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by Lisa Brideau
Sourcebooks Landmark, May 2023
ISBN: 1728265681

Buy in the UK | Buy in Canada

In ADRIFT, Lisa Brideau, a sustainability specialist, has written a fantastic debut eco-thriller. It is fantastic in both senses of the word: well written and engaging, and also a fifteen year stretch into the future when global warming has changed the world's landscape. The setting is the Canadian coast, where refugees who have lost their homes to the rising oceans and heat farther south are arriving. Wild storms are pounding the coastline, each more unprecedented than the last, adding to the sense of life's fragility.

On the ocean, a woman wakes up alone on a sailboat with a horrific headache and no autobiographical memories. She has no memory of sailing in the past, but must find her way to safety in part by freeing her mind from logical constraints and letting her body's muscle memory take over. Throughout the book, she searches for an answer to the question of her past. Her efforts are successful enough that she knows she was part of something illegal. As she builds a new life, she grapples with the conflict between needing to know her past and becoming a new version of herself in the present.

This was truly an un-putdownable book for me. Ess, the main character, struggles to find her place and identity all while facing peril from the elements, border patrol, criminals, and the medical establishment. The various locales in the book are extremely well written and transportative. The storms are almost characters in themselves: frightening, villainous characters. Human characterization is very strong, with the reader feeling the disorientation Ess feels as she tries to make sense of how to live in this new life in which she finds herself. The supporting characters are equally well written, making each feel like a real, complex person. Brideau drops bits of experience into the plot just as Ess must have experienced them, as tiny clues to her past.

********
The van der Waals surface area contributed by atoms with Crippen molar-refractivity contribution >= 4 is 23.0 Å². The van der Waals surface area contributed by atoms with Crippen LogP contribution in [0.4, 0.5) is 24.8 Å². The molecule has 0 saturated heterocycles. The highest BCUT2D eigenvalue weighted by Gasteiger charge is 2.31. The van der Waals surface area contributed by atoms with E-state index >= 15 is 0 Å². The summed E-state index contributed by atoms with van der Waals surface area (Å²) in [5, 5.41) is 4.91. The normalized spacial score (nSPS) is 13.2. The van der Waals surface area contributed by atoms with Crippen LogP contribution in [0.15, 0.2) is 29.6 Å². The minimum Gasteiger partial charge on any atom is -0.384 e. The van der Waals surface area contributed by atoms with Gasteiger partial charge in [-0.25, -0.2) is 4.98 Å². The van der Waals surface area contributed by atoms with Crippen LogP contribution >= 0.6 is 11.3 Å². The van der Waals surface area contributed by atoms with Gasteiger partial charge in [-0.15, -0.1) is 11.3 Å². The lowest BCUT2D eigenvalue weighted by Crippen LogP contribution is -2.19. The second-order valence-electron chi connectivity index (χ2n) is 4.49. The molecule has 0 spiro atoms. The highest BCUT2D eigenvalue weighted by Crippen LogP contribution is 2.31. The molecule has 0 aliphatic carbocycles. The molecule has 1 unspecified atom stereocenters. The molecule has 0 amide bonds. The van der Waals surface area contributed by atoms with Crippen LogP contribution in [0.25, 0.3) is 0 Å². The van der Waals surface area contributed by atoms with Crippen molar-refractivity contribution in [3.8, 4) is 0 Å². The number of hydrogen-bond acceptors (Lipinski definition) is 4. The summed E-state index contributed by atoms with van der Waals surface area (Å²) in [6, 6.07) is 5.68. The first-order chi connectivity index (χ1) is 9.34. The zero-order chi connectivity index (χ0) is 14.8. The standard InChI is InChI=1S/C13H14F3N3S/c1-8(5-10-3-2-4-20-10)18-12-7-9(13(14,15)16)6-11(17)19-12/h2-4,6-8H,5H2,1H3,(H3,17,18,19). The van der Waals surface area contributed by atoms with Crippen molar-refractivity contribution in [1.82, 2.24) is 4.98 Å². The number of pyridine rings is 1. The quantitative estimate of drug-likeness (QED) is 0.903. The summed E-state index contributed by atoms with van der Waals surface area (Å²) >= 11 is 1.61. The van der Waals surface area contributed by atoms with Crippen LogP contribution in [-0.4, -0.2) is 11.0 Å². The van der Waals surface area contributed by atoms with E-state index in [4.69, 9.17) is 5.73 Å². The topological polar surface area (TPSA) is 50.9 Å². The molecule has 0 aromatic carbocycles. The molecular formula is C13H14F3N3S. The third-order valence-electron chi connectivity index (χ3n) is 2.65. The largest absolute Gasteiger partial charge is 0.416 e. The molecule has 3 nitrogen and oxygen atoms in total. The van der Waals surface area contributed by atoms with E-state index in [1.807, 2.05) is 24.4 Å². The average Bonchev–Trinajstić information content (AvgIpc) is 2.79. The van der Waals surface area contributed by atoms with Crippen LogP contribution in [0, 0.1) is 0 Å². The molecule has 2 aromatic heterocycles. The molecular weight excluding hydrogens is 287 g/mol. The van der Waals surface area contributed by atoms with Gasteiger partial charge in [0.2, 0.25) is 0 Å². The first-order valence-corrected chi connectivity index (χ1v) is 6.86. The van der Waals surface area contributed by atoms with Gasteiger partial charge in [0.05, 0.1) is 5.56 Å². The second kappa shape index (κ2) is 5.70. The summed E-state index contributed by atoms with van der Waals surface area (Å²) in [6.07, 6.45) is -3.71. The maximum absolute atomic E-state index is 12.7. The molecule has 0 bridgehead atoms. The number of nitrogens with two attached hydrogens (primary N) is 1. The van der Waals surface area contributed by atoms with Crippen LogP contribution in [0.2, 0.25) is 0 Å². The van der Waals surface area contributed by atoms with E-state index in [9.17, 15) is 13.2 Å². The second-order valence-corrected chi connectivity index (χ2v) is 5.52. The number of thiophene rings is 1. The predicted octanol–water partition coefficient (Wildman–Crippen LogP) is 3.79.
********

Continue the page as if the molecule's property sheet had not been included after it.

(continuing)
The plot, with the criminal, medical, natural, and authoritative world all threatening Ess in either her current or past identity, is very fast-paced and fully engaging. I stayed up into the wee hours of the morning to read the last half of this book, unable to put it down. Even in the midst of this strong plotting, Brideau manages to make the reader reflect upon the nature of identity and social responsibility, bringing a depth to the book that far exceeds most thrillers.

It's hard to believe that this is a debut novel, given its complexity and finesse. I will certainly be watching for Brideau's next effort.

Sharon Mensing, retired educational leader, lives, reads, and enjoys the outdoors in Arizona.

Reviewed by Sharon Mensing, December 2021

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Contact: Yvonne Klein (ymk@reviewingtheevidence.com)

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